Operations with Surds

Operations with Surds

Whenever they talk about Surds, just bear it in mind they are directly talking about irrational numbers which can not be expressed as fraction. The reason why Surds are irrational numbers is because their exact values can not be determined. The square root of all non perfect squares are irrational, π and e are also irrational numbers because it is only their approximate values that can be known.

We can not discuss IRRATIONAL NUMBERS without also telling you what RATIONAL NUMBER is: Rational number is expressed as the Ratio of two integers x/y, where the denominator “y” is not equal to Zero (y ≠ 0).
Examples of Rational numbers are 5, ¾, ⅔, 2.5, 3/2, etc.

In other words, Surds are the ROOTS of rational numbers whose values can not be expressed as exact fractions. Examples of Surds are ✓2, ✓3, ✓5, ✓7, √11, ✓13 and so on.


There are four basic rules of Surds mostly used when carrying out operations on Surds.

Provided that both “a” and “b” are positive.


If “a” doesn’t have a factor that is a perfect square, ✓a is said to be in its basic form.

Examples of Surds that are in their basics forms are: √2, √3, √5, √6, √7, √10, √11, √13 and so on; reason, is because they can not be broken down further into two factors where one of the factors is a perfect square.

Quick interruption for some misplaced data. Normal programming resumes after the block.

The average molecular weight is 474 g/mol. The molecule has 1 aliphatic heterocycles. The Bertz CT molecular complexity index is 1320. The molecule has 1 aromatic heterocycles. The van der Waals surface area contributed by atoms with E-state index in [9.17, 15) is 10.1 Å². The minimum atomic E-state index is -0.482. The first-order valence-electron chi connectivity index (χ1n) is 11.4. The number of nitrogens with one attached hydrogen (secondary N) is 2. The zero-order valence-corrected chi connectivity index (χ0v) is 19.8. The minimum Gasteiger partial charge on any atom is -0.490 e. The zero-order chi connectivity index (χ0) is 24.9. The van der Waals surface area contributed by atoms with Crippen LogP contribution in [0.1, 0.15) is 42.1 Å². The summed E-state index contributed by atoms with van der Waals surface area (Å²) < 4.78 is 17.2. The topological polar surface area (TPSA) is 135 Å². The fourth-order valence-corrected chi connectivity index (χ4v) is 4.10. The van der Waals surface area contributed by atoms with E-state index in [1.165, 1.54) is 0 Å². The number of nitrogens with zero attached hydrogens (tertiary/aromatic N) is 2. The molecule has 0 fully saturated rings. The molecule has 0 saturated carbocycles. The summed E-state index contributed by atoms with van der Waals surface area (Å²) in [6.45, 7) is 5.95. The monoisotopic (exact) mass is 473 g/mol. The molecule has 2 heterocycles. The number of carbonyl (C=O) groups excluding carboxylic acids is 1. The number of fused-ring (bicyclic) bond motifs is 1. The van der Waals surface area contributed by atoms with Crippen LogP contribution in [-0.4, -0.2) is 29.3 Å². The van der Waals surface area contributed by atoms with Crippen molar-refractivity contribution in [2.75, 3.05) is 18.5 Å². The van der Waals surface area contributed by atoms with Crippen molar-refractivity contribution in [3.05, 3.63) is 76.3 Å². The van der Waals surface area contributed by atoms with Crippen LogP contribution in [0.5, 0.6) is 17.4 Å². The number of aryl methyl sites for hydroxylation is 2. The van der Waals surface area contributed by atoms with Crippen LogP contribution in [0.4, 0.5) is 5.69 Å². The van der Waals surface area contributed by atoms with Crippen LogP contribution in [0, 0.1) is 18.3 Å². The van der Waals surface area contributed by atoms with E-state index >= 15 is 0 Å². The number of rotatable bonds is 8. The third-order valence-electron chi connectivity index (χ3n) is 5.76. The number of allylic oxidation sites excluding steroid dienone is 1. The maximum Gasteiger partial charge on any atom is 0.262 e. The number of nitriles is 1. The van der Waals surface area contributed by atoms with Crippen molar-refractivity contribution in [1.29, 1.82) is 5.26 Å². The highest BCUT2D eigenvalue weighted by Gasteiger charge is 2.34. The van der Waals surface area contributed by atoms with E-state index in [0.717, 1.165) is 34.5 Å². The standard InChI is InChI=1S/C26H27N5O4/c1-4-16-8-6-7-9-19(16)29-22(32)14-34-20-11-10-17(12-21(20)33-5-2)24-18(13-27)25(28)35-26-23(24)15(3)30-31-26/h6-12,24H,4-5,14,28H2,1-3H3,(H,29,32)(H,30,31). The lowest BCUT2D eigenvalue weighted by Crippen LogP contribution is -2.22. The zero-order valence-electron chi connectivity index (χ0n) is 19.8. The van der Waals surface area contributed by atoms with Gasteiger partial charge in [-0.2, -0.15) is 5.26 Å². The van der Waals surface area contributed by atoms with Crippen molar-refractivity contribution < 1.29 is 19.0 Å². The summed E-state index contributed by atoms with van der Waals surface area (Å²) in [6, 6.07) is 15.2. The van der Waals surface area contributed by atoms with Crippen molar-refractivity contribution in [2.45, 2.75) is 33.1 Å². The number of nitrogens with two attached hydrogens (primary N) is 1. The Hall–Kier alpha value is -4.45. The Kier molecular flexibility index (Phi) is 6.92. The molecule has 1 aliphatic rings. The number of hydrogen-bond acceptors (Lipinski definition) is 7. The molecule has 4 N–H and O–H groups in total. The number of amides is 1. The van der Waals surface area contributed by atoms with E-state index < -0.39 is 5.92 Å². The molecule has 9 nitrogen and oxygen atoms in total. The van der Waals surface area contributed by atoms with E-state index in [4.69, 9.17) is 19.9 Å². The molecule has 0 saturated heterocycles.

Examples of Surds that are NOT in their basics forms and needed to be in their basics forms are:
i) √8
We can break it down and have two factors, where one is a perfect square root. √8 = √(4 x 2) = √4 x √2 = 2 x √2 = 2√2.
So, 2√2 is now in its basic form.

ii) √18
Breaking it down will give us √(9 x 2) = √9 x √2 = 3√2


Surds are said to be similar if their irrational parts are the same. Examples of similar Surds are:
I) 4√x and 2√x
√x = √x

ii) 3√n and 7√n
√n = √n

III) 5√y and 3√y
√y = √y

iv) 2√b and 3√b
√b = √b


I) 4√x and 2√n
√x ≠ √n

ii) 3√y and 7√n
√y ≠ √n

III) 5√y and 3√b
√y ≠ √b

iv) 2√x and 3√b
√x ≠ √b


Conjugate surds are two different surds whose product results in a rational number.
(a + b)(a – b) = a² – b²

(√a + √b)(√a – √b)
= (√a)² – (√b)² = a – b

Just note that the conjugate of
I) √a – √b = √a + √b
ii) √a + √b = √a – √b


When simplifying surds, it can be done in two methods, either in their simplest form or as a single surd.

Examples: simplify the following in their simplest form.

a) √27
√27 = √9 x √3 = 3√3

b) √75
√75 = √25 x √3 = 5√3

Simplify (a) 2√5, (b) 3√2, (c) 11√7 as a single surd:

QUESTIONS AND SOLUTIONS (Operations with Surds)

Q1: Simplify the following:
(a) √8, (b) √60, (c) √240, (d) √98, (e) √200, (f) √50, (g) √72, (h) √150

Q2: Express in single Surds:
(a) 2√10, (b) 5√3, (c) 4√3, (d) 3√7, (e) 4√11, (f) 13√7, (g) 7√6 (h) 11√6

Click here to see Mathematics past questions and answers on chibase.com.ng

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